Migration of green turtles (Chelonia mydas) from Australasian feeding grounds inferred from genetic analyses

Dethmers, Kiki E. M., Jensen, Michael P., FitzSimmons, Nancy N., Broderick, Damien, Limpus, Colin J. and Moritz, Craig (2010) Migration of green turtles (Chelonia mydas) from Australasian feeding grounds inferred from genetic analyses. Marine and Freshwater Research, 61 12: 1376-1387. doi:10.1071/MF10084


Author Dethmers, Kiki E. M.
Jensen, Michael P.
FitzSimmons, Nancy N.
Broderick, Damien
Limpus, Colin J.
Moritz, Craig
Title Migration of green turtles (Chelonia mydas) from Australasian feeding grounds inferred from genetic analyses
Formatted title
Migration of green turtles (Chelonia mydas) from Australasian feeding grounds inferred from genetic analyses
Journal name Marine and Freshwater Research   Check publisher's open access policy
ISSN 1323-1650
1448-6059
Publication date 2010-12
Sub-type Article (original research)
DOI 10.1071/MF10084
Volume 61
Issue 12
Start page 1376
End page 1387
Total pages 12
Place of publication Collingwood, Vic., Australia
Publisher CSIRO Publishing
Collection year 2011
Language eng
Formatted abstract
Coastal seagrass habitats in tropical and subtropical regions support aggregations of resident green turtles (Chelonia mydas) from several genetically distinct breeding populations. Migration of individuals to their respective dispersed breeding sites provides a complex pattern of migratory connectivity among nesting and feeding habitats of this species. An understanding of this pattern is important in regions where the persistence of populations is under threat from anthropogenic impacts. The present study uses mitochondrial DNA and mixed-stock analyses to assess the connectivity among seven feeding grounds across the north Australian coast and adjacent areas and 17 genetically distinct breeding populations from the Indo-Pacific region. It was hypothesised that large and geographically proximate breeding populations would dominate at nearby feeding grounds. As expected, each sampled feeding area appears to support multiple breeding populations, with two aggregations dominated by a local breeding population. Geographic distance between breeding and feeding habitat strongly influenced whether a breeding population contributed to a feeding ground (wi≤0.654); however, neither distance nor size of a breeding population was a good predictor of the extent of their contribution. The differential proportional contributions suggest the impact of anthropogenic mortality at feeding grounds should be assessed on a case-by-case basis.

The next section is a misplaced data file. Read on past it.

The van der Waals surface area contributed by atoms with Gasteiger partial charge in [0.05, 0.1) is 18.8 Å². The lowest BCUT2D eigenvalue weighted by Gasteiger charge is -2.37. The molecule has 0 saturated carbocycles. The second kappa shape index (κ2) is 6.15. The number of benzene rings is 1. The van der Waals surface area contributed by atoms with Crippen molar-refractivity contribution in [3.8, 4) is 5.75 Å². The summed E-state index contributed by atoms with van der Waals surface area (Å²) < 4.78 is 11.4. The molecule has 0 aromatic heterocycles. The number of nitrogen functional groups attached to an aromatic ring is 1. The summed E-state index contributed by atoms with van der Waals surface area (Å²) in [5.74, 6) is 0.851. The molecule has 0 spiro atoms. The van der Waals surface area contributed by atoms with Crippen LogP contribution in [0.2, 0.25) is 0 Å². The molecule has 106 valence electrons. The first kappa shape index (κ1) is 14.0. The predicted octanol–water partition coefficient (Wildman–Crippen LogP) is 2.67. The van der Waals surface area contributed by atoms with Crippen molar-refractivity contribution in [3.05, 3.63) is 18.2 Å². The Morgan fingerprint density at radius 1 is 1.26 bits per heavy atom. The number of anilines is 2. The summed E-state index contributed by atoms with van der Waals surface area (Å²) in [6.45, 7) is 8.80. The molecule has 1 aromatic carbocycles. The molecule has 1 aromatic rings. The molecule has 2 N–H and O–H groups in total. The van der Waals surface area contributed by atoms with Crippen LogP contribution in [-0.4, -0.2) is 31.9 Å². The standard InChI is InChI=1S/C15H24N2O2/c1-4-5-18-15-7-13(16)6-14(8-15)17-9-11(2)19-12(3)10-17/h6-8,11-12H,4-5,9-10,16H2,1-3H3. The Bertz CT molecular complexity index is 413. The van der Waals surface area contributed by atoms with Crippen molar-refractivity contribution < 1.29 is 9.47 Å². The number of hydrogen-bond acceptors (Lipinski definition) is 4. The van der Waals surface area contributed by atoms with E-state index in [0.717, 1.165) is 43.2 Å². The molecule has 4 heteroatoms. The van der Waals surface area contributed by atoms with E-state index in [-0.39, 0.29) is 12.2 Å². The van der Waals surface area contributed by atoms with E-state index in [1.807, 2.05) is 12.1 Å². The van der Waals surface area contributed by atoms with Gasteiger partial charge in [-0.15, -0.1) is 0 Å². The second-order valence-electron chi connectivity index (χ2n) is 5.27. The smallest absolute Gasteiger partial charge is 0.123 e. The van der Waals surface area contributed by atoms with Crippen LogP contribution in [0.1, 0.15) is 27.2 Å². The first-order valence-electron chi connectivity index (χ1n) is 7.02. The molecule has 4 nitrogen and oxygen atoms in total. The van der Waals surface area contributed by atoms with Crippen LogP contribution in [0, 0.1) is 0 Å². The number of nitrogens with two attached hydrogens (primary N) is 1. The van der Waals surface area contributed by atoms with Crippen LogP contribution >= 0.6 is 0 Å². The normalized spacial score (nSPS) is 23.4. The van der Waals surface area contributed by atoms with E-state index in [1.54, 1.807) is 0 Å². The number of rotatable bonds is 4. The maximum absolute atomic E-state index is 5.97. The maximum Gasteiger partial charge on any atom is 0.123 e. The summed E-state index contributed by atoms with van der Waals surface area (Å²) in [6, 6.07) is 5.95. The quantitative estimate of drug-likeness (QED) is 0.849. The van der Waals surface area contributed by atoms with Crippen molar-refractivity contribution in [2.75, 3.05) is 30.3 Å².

© 2010 CSIRO.
Keyword Dispersal
Indo-Pacific
Migratory connectivity
Mixed-stock analysis
Q-Index Code C1
Q-Index Status Confirmed Code
Institutional Status UQ

Document type: Journal Article
Sub-type: Article (original research)
Collections: Official 2011 Collection
School of Biological Sciences Publications
 
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Created: Sun, 16 Jan 2011, 00:03:02 EST